The Army of Nicaragua has created an Ecological Brigade of 300 soldiers to protect the reserve and biosphere territories. It has undertaken armed operations against illegal logger mafias that try to exploit the high value of the tropical hardwoods involved: Rosewood, Granadillo, Mahagony, among many others. Through widespread community forestry participation, forest fires have been reduced by 93 percent since 2007, being highly significant peer pressure in reducing slash-and-burn agriculture.
The government, as part of the 20×20 Initiative, is reforesting using a landscape approach 1.2 million hectares of land degraded over the decades by the agricultural frontier. In the final stage of formulating with the World Bank is an ENDE-REDD Plan for the Caribbean Coast that combines community forestry, especially in the Indian communities; agroforestry and silvopastoral solutions, as well as plantations of Teak that do extraordinarily well in the region. The strategy for settling the colonists is farms that have valuable trees, robusta coffee and cacao: valuable assets they won’t abandon.
Nicaragua has qualified for the methodologically challenging Forest Carbon Partnership and has committed to sequester 11 million metric tons of greenhouse gases that will activate U.S. $55 million in incentives for the Indian communities, farmers and foresters who participate in the ENDE-REDD plan for reforestation based on results.
Not a single one of these Caribbean Coast policy elements is mentioned in the one-sided attack piece. The same modus operandi is applied to international climate change policy. It criticizes Nicaragua’s original position on the Paris Accord, which was a valiant speaking of truth to power. The Paris Accord INDCs do not add up to a 1.5° or even 2°C average world temperature rise in this century. Nicaragua argued that more ambition was required, especially from the large emitter who can make a difference. With the exception of the climate change deniers, that position is now one of consensus. Who maintains now that there is not a need for greater ambition to achieve the Paris Accord goals? That is why Nicaragua signed: to fight with the other developing countries for more ambition from the large emitters.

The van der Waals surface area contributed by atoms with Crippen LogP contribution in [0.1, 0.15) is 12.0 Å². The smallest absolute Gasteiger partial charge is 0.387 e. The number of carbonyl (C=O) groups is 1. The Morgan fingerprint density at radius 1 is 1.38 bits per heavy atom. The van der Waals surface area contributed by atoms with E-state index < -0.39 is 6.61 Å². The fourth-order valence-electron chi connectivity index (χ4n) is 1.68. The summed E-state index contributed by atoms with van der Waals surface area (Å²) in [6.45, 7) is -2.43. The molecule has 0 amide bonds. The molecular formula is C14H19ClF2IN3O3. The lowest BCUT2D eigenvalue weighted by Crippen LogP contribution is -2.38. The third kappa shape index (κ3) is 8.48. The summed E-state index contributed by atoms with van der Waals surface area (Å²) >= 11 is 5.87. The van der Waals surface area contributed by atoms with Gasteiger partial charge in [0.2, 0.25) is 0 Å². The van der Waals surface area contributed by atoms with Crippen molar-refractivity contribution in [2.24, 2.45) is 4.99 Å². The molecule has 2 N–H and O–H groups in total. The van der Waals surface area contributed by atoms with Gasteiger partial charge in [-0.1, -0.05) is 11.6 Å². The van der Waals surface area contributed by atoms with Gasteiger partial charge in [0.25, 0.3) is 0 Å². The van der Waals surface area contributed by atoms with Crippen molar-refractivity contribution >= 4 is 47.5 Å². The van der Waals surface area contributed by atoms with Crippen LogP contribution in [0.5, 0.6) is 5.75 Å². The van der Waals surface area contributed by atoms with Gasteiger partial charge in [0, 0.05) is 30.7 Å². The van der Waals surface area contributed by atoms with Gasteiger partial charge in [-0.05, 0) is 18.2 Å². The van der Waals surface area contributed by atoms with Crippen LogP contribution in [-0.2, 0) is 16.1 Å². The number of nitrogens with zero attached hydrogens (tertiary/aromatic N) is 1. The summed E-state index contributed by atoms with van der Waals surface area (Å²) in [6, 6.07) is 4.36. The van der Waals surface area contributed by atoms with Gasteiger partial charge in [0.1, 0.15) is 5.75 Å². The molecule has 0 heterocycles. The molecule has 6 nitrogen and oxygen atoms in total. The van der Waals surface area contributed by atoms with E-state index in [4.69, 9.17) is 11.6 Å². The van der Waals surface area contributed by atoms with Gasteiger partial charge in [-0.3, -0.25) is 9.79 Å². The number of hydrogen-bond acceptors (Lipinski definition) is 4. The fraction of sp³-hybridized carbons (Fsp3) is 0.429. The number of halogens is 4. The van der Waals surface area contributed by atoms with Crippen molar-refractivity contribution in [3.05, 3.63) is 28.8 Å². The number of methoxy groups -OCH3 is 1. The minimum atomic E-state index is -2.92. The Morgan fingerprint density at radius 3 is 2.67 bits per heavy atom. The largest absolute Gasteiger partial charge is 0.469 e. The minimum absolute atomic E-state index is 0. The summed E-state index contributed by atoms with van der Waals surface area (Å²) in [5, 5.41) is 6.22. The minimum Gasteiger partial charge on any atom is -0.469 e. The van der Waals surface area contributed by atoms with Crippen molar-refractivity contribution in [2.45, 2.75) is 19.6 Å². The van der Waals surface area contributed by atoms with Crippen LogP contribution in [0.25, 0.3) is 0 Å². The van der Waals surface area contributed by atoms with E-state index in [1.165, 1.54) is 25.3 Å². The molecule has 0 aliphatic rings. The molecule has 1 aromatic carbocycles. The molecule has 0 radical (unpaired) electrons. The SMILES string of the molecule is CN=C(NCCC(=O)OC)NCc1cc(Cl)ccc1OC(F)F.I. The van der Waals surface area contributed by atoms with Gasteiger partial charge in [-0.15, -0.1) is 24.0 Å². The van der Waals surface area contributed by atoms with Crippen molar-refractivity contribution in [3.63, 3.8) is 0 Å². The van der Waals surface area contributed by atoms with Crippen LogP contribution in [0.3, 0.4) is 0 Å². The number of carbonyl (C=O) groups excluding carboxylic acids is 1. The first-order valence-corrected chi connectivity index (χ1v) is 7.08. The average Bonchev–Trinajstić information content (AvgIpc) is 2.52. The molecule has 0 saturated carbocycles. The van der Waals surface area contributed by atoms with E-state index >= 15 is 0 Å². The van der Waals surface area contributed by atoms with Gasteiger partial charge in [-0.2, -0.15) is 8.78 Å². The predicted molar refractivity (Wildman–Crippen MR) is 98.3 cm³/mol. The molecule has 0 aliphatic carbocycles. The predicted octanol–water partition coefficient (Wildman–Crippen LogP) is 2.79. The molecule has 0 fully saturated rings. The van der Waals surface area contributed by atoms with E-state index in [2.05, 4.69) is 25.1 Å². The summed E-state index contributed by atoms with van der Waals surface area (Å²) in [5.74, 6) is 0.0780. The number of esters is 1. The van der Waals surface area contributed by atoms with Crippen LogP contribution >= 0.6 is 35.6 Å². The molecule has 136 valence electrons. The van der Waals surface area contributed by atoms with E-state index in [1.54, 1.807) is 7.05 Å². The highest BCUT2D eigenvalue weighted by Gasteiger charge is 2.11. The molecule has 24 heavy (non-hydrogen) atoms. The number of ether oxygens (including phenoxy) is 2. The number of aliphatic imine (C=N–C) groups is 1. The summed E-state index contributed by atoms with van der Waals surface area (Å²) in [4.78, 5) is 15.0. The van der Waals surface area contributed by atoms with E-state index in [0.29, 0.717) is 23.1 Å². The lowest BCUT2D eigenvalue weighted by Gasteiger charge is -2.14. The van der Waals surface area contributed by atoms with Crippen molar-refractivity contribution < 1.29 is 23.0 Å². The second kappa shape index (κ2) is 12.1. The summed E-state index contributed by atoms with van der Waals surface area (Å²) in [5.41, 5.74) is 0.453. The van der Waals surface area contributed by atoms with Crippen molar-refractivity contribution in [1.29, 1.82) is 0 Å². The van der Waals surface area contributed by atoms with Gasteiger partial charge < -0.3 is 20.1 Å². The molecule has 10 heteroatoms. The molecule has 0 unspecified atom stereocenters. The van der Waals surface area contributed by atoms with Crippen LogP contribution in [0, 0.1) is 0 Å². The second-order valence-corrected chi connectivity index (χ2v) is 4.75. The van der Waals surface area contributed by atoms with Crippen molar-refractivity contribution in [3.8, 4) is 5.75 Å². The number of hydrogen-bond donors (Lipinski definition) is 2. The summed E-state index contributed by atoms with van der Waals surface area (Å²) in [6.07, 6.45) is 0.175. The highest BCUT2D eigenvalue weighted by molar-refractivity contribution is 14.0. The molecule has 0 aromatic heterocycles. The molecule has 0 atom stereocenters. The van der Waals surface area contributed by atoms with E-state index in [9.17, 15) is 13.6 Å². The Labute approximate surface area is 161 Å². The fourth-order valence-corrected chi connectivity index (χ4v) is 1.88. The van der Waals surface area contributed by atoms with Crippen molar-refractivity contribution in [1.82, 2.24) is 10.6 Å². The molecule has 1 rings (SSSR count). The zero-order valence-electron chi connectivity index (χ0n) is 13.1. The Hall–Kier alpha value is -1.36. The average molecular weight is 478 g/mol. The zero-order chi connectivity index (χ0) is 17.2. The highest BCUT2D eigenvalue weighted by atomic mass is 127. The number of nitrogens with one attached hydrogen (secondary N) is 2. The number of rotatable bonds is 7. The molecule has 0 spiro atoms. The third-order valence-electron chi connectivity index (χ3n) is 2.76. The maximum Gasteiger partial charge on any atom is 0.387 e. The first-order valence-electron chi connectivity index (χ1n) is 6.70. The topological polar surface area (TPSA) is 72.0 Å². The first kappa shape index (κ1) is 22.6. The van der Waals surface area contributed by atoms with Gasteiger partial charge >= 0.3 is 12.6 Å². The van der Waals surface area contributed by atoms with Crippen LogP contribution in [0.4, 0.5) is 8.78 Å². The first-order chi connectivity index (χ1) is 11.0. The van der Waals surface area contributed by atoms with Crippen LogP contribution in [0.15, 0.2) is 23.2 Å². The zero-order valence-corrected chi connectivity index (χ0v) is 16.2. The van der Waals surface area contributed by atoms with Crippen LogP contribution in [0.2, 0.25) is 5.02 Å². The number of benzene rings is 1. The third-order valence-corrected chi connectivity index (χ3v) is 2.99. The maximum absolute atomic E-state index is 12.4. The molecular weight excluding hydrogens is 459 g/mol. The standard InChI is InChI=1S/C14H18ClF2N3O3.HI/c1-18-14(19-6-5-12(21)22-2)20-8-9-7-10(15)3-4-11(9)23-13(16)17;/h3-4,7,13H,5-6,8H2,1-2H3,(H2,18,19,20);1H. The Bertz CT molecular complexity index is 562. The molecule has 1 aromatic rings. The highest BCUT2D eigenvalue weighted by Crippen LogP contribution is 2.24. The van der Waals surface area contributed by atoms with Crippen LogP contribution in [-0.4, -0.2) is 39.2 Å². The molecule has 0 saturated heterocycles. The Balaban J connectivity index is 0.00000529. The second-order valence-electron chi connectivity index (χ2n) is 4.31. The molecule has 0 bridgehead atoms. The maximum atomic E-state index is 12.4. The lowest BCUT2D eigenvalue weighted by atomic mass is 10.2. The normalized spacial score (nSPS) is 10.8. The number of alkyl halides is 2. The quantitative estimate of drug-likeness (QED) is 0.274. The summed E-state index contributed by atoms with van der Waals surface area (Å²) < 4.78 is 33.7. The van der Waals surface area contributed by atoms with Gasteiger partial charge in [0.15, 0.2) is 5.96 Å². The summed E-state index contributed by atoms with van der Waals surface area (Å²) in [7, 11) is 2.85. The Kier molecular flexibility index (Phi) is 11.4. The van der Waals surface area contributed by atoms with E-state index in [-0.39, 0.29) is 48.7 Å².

The author, however, prefers to follow the fake news of Climate Home and attribute, based on nothing, motivations to the government by positing a desire to achieve the Co-Presidency of the Green Climate Fund. Nicaragua has served on the Transition Committee of the GCF, negotiated the final agreement at COP-17 in Durban, the Standing Committee on Finance of the Convention, and the Interim Directorate of the Warsaw Loss and Damages Mechanism. It has always been active in climate change issues because President Daniel Ortega and Vice-President Rosario Murillo consider climate change to be one of the principal challenges to Nicaraguan development and, together with weapons of mass destruction, one of the major threats to humankind and life on Earth.
The article questions Nicaragua’s environmental policy credentials, ignoring completely that the country has gone from 25 percent renewable energy in 2007 to 54 percent last year, based on hydroelectric, geothermal, wind, biomass and solar projects, with plans to reach 90 percent by 2020. The electricity coverage of households has gone from 54 percent in 2007 to 94.9 percent in July, 2018. This in the second-poorest country in Latin America and the Caribbean that has had the third-fastest growth rate in the region (4.8 percent annual in the past seven years) and has reduced extreme poverty from 17 percent in 2007 to six percent in 2016.
The unfounded smear job on Nicaragua, its environmental policies and international climate change positions is used to attempt to politicize the Green Climate Fund, questioning a Co-Chair on political grounds. The last thing we need is to introduce all of the world’s political conflicts into climate change policy. Climate change is the one area where all of humanity has common interests around which we should all unite. Scientific American would do better by sticking to science.
Dr. Paul Oquist is Nicaragua’s chief climate negotiator.